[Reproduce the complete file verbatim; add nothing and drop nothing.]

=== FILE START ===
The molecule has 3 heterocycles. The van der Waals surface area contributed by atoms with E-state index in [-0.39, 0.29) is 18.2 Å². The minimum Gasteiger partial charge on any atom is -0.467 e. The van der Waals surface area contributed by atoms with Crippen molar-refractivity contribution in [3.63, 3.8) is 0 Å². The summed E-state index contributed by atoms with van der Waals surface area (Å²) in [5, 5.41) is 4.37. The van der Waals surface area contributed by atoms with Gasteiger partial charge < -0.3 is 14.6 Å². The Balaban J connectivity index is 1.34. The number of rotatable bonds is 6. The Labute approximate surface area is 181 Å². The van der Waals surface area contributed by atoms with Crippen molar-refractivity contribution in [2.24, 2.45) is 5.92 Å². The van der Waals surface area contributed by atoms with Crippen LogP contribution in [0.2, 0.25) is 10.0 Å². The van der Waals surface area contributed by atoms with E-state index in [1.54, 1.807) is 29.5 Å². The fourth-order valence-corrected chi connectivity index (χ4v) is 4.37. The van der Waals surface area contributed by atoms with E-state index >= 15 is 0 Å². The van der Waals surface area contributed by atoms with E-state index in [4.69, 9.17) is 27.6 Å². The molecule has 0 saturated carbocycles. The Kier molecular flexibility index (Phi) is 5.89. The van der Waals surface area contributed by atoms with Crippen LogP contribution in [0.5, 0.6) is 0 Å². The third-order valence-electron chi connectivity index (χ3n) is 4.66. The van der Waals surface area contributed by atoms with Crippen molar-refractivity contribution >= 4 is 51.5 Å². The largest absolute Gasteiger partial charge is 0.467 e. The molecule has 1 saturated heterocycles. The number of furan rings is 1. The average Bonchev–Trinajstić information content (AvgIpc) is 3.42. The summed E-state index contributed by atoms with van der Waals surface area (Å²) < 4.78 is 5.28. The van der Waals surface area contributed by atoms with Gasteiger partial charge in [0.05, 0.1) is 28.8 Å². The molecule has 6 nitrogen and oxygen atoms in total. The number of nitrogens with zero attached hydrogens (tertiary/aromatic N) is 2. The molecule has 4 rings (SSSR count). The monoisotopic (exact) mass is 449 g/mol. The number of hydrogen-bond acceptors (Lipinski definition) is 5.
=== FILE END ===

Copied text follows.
The molecule has 3 heterocycles. The van der Waals surface area contributed by atoms with E-state index in [-0.39, 0.29) is 18.2 Å². The minimum Gasteiger partial charge on any atom is -0.467 e. The van der Waals surface area contributed by atoms with Crippen molar-refractivity contribution in [3.63, 3.8) is 0 Å². The summed E-state index contributed by atoms with van der Waals surface area (Å²) in [5, 5.41) is 4.37. The van der Waals surface area contributed by atoms with Gasteiger partial charge < -0.3 is 14.6 Å². The Balaban J connectivity index is 1.34. The number of rotatable bonds is 6. The Labute approximate surface area is 181 Å². The van der Waals surface area contributed by atoms with Crippen molar-refractivity contribution in [2.24, 2.45) is 5.92 Å². The van der Waals surface area contributed by atoms with Crippen LogP contribution in [0.2, 0.25) is 10.0 Å². The van der Waals surface area contributed by atoms with E-state index in [1.54, 1.807) is 29.5 Å². The fourth-order valence-corrected chi connectivity index (χ4v) is 4.37. The van der Waals surface area contributed by atoms with E-state index >= 15 is 0 Å². The van der Waals surface area contributed by atoms with E-state index in [4.69, 9.17) is 27.6 Å². The molecule has 0 saturated carbocycles. The Kier molecular flexibility index (Phi) is 5.89. The van der Waals surface area contributed by atoms with Crippen LogP contribution in [0.5, 0.6) is 0 Å². The third-order valence-electron chi connectivity index (χ3n) is 4.66. The van der Waals surface area contributed by atoms with Crippen molar-refractivity contribution >= 4 is 51.5 Å². The largest absolute Gasteiger partial charge is 0.467 e. The molecule has 1 saturated heterocycles. The number of furan rings is 1. The average Bonchev–Trinajstić information content (AvgIpc) is 3.42. The summed E-state index contributed by atoms with van der Waals surface area (Å²) < 4.78 is 5.28. The van der Waals surface area contributed by atoms with Gasteiger partial charge in [0.05, 0.1) is 28.8 Å². The molecule has 6 nitrogen and oxygen atoms in total. The number of nitrogens with zero attached hydrogens (tertiary/aromatic N) is 2. The molecule has 4 rings (SSSR count). The monoisotopic (exact) mass is 449 g/mol. The number of hydrogen-bond acceptors (Lipinski definition) is 5.